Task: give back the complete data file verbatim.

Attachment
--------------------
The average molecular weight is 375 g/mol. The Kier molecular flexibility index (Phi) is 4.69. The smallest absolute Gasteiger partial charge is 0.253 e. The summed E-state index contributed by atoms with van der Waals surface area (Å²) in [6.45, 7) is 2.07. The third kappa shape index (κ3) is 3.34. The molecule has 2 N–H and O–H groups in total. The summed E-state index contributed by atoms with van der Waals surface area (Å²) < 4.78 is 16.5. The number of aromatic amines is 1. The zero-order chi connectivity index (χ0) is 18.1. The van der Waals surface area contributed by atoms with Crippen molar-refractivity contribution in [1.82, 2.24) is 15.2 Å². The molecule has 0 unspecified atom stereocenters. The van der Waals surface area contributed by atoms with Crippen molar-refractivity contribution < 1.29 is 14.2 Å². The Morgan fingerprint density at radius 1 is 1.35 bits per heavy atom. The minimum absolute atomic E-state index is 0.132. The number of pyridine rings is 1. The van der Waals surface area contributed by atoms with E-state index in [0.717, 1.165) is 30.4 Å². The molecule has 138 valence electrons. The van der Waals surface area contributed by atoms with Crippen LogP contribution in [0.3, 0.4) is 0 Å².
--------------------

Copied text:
The average molecular weight is 375 g/mol. The Kier molecular flexibility index (Phi) is 4.69. The smallest absolute Gasteiger partial charge is 0.253 e. The summed E-state index contributed by atoms with van der Waals surface area (Å²) in [6.45, 7) is 2.07. The third kappa shape index (κ3) is 3.34. The molecule has 2 N–H and O–H groups in total. The summed E-state index contributed by atoms with van der Waals surface area (Å²) < 4.78 is 16.5. The number of aromatic amines is 1. The zero-order chi connectivity index (χ0) is 18.1. The van der Waals surface area contributed by atoms with Crippen molar-refractivity contribution in [1.82, 2.24) is 15.2 Å². The molecule has 0 unspecified atom stereocenters. The van der Waals surface area contributed by atoms with Crippen molar-refractivity contribution < 1.29 is 14.2 Å². The Morgan fingerprint density at radius 1 is 1.35 bits per heavy atom. The minimum absolute atomic E-state index is 0.132. The number of pyridine rings is 1. The van der Waals surface area contributed by atoms with E-state index in [0.717, 1.165) is 30.4 Å². The molecule has 138 valence electrons. The van der Waals surface area contributed by atoms with Crippen LogP contribution in [0.3, 0.4) is 0 Å².